Opinion: "Indonesia's City of Soul Mourns" by Irfan Yusuf

May 30, 2006

Source: alt.muslim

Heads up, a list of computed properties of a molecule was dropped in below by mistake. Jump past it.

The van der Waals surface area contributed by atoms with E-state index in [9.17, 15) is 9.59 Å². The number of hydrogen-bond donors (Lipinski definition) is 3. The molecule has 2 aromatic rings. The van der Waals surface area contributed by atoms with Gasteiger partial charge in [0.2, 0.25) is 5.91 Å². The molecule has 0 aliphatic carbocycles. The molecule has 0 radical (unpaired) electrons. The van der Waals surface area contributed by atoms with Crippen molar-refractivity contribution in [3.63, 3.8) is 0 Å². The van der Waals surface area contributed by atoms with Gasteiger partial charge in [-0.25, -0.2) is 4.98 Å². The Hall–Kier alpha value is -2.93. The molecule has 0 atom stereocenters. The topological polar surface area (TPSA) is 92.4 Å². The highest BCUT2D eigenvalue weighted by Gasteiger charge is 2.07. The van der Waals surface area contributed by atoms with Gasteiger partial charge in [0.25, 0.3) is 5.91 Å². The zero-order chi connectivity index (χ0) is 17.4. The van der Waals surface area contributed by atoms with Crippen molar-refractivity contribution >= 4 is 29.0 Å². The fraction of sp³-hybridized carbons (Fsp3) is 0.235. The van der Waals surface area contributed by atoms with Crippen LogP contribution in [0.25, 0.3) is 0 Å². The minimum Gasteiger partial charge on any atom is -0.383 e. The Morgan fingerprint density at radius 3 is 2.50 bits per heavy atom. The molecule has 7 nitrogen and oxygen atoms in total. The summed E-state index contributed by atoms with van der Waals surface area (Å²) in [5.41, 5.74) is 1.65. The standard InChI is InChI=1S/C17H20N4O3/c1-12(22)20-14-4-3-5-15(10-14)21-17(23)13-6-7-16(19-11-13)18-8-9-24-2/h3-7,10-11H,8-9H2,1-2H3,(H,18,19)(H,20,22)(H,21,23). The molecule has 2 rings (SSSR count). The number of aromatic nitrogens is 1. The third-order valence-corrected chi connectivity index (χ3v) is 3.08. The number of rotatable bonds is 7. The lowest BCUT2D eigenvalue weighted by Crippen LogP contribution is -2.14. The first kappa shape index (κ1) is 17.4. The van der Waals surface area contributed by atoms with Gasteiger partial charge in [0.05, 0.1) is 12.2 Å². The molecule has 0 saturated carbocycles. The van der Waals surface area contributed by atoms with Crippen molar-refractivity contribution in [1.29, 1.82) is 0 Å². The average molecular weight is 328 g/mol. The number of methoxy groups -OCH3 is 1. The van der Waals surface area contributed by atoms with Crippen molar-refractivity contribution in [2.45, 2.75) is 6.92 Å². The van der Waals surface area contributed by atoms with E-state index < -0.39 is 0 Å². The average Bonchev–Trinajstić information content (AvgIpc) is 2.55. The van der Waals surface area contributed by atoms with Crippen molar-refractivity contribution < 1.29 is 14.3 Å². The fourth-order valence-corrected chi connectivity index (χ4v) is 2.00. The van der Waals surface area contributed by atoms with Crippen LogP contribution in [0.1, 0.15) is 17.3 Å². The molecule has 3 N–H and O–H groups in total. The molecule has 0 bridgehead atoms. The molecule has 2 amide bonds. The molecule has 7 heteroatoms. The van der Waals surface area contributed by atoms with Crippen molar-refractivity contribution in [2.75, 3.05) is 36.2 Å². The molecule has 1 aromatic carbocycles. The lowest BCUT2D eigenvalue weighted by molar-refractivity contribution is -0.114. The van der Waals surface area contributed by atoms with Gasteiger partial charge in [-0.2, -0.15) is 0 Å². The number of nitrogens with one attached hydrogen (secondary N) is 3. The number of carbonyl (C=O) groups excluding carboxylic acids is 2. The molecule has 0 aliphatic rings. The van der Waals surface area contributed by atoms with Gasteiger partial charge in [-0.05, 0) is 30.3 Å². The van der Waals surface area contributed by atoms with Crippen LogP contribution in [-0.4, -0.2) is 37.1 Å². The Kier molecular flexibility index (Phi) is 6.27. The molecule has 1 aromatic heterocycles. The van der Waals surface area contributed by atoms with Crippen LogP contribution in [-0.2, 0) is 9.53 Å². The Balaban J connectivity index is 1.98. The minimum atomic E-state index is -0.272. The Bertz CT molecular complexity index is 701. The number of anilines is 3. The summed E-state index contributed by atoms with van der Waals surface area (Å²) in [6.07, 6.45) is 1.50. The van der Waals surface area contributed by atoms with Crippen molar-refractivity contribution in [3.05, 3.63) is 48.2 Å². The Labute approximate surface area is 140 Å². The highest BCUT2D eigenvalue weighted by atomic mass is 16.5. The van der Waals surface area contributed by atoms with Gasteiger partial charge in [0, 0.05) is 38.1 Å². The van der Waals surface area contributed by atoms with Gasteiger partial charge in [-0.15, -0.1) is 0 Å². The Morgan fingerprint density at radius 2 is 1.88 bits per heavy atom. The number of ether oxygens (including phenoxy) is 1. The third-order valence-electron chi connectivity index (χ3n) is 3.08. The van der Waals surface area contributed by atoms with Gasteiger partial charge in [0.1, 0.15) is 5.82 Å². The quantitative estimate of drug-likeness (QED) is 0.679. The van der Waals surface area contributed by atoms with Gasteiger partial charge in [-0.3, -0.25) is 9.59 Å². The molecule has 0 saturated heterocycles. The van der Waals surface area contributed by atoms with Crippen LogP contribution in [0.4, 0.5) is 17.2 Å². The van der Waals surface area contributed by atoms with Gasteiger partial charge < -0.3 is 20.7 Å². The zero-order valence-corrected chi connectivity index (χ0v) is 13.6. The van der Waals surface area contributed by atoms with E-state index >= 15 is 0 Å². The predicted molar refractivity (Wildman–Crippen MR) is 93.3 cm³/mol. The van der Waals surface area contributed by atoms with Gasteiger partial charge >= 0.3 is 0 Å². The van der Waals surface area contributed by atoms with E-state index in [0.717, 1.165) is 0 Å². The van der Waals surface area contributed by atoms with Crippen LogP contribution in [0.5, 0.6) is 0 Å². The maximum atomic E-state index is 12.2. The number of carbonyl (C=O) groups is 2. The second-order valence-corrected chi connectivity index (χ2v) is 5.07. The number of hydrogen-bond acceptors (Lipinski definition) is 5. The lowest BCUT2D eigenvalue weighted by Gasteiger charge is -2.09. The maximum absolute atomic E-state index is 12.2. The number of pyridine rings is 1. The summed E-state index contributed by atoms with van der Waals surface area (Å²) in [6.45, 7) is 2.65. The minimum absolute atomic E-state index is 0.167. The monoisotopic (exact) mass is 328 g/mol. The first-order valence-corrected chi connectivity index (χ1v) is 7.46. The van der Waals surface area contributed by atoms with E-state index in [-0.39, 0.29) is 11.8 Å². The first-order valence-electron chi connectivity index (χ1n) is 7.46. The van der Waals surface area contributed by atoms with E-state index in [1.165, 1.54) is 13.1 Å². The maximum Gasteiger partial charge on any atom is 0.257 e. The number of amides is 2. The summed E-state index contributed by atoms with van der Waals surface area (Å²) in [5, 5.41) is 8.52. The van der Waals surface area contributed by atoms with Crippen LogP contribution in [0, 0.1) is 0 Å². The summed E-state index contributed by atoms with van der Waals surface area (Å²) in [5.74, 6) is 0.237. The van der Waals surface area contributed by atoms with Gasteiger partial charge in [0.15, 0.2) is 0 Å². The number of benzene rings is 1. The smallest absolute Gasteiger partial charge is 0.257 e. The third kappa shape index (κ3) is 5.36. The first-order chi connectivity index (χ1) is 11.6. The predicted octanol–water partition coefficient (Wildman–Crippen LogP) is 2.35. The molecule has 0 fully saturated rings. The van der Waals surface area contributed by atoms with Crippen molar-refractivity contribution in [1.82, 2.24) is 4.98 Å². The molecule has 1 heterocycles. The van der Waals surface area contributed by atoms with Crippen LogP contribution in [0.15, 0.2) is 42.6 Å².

On May 30, 2006 alt.muslim published a piece by Irfan Yusuf, a lawyer, writer and occasional lecturer based in Sydney, Australia: "If you wish to discover the real spirit of Indonesia, you need to look beyond the beaches and nightclubs of Bali. You also have to look beyond the traffic jams of Jakarta or the art deco conference halls of Bandung. Indonesia's real cultural and spiritual heart is Jogja. Like their Aussie neighbours in the global village, Indonesians love to abbreviate names. 'Jogja' is the shortened name for Yogyakarta, the historical capital of an old Javanese Sultanate and the hub of ancient and modern Indonesian culture. But, as a result of the recent earthquake, large parts of Jogja and surrounding villages have been transformed into hills of rubble. At the time of writing, the death toll has climbed well over 5,000. In January this year I was part of a delegation of five young Australians on a leadership exchange program sponsored by the Australia Indonesia Institute (AII). We spent almost a week of our 14-day tour in Jogja. (Currently, a number of young Indonesian leaders are visiting Australia, including at least one with family in Jogja)... We also visited a number of universities including the famous Gadjah Mada State University, ranked one of the top 100 universities in the world. There, we visited a special research centre devoted to interfaith studies. We also visited a women's research institute devoted to improving the status of Indonesian women and run wholly by Muslim women. Jogja is a progressive and open-minded town. Transsexual musicians openly walk the streets even during the day. Our delegation visited a private university managed by Protestant Christians and catering for Jogja's large Christian community. A large number of NGO's operate in Jogja. Among them is Interfidei, an organisation managed by people of all faiths devoted to promoting religious tolerance. An Interfidei t-shirt shows a young child asking the question, 'Mummy, what is God's religion?' One Muslim Interfidei activist told us of her project to have Indonesia's tiny Jewish community receive official recognition by the government of this, the world's largest Muslim country."